That was just one panel. Also represented were blogs such as Racialicious and blackWeb2.0, Scott Hanselman of "Ways to Make Your Blog Suck Less," Facebook, Comcast, Afronetizen, the Federal Trade Commission and former Atlanta mayor Shirley Franklin, among others. They served up expertise and inspiration. "Don't let your job interfere with your career," a quote from panelist Anil Dash, was a popular retweet.
McCauley reminded the audience that it was the black blogosphere that helped keep alive indignation about the racially charged beatings in Jena, La., in 2007, until the issue became a cause and caught the attention of the mainstream media.
One panel followed up that thought with lesser examples of black-blogger activism: Creating an AIDS-awareness campaign called the Red Pump Project, whose ideas were picked up by the Centers for Disease Control; monitoring a Hollywood that rewrote Asian, black or brown characters into white ones; or conversely, raising the idea that the next screen Spiderman did not have to be white.
In the eyes of McCauley, an Austin, Texas, lawyer, African Americans who blog don't get enough respect. She showed a clip of a blogger being honored by Rush Limbaugh at February's Conservative Political Action Conference, known as CPAC. "When was the last time a blogger got an award from the NAACP or the Urban League, even by an intern?" she asked.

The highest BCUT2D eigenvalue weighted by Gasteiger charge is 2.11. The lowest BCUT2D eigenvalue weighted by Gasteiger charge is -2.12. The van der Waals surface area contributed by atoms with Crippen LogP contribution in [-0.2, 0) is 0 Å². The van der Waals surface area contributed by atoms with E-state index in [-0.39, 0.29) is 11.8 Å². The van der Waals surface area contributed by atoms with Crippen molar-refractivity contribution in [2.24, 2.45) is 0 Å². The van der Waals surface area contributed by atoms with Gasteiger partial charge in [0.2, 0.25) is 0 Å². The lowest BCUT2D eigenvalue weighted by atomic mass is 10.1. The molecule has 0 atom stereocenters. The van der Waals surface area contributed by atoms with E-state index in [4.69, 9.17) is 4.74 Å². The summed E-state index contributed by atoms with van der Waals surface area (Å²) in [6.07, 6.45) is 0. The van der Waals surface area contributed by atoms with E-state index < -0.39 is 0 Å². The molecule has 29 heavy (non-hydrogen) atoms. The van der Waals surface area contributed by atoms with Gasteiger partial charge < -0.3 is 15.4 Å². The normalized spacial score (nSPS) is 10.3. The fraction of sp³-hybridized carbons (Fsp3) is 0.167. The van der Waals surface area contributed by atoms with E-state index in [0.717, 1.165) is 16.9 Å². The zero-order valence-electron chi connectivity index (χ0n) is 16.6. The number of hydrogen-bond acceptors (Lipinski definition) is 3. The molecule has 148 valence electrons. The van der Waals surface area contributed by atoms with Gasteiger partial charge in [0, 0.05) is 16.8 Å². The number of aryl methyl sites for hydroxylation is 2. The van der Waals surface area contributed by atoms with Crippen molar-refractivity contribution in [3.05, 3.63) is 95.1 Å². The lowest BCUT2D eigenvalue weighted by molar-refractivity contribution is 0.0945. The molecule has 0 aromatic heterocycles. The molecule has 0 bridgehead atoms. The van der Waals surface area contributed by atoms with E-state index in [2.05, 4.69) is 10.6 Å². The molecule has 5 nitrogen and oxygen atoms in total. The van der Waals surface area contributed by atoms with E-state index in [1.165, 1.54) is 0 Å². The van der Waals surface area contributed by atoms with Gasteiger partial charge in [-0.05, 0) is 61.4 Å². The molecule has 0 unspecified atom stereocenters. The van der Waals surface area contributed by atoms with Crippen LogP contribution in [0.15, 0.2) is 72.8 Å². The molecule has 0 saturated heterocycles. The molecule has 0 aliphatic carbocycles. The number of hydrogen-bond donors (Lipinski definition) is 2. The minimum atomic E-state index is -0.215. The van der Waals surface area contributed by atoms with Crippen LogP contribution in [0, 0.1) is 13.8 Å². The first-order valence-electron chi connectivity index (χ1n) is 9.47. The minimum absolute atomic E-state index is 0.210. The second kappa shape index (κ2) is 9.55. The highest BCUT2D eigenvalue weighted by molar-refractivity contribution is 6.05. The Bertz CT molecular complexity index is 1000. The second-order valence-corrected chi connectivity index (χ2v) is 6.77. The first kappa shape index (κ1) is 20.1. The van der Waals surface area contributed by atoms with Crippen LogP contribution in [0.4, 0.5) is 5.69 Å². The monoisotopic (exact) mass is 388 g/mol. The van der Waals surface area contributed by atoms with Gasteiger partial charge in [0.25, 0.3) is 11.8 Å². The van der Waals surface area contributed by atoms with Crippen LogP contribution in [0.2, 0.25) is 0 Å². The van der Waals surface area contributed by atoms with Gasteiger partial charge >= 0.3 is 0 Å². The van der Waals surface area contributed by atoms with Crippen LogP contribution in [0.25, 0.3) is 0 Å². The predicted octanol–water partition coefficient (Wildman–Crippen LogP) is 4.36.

Nevertheless, Curt Johnson of the NAACP, his organization ridiculed by tweet after McCauley's comment, stepped up to the microphone to announce his presence and support. ("i stand corrected - rep from @naacp comms dept is here at #bwb. (tiny digital applause) --> lol, fair enough," tweeted one attendee.)
Corey A. Ealons, who coordinates African American media outreach for the White House, arranged for the crowd to meet in the Executive Office Building Friday with Melody Barnes, head of the Domestic Policy Council, and himself. He told the group that the White House was working on how best to get its message out "so it is easily digestible" on the Web, and that he viewed theirs as an ongoing conversation.
"Social media should be used to get the word *in,*Dash, of Expert Labs and of Indian background, said on another panel. "Sending input to the White House."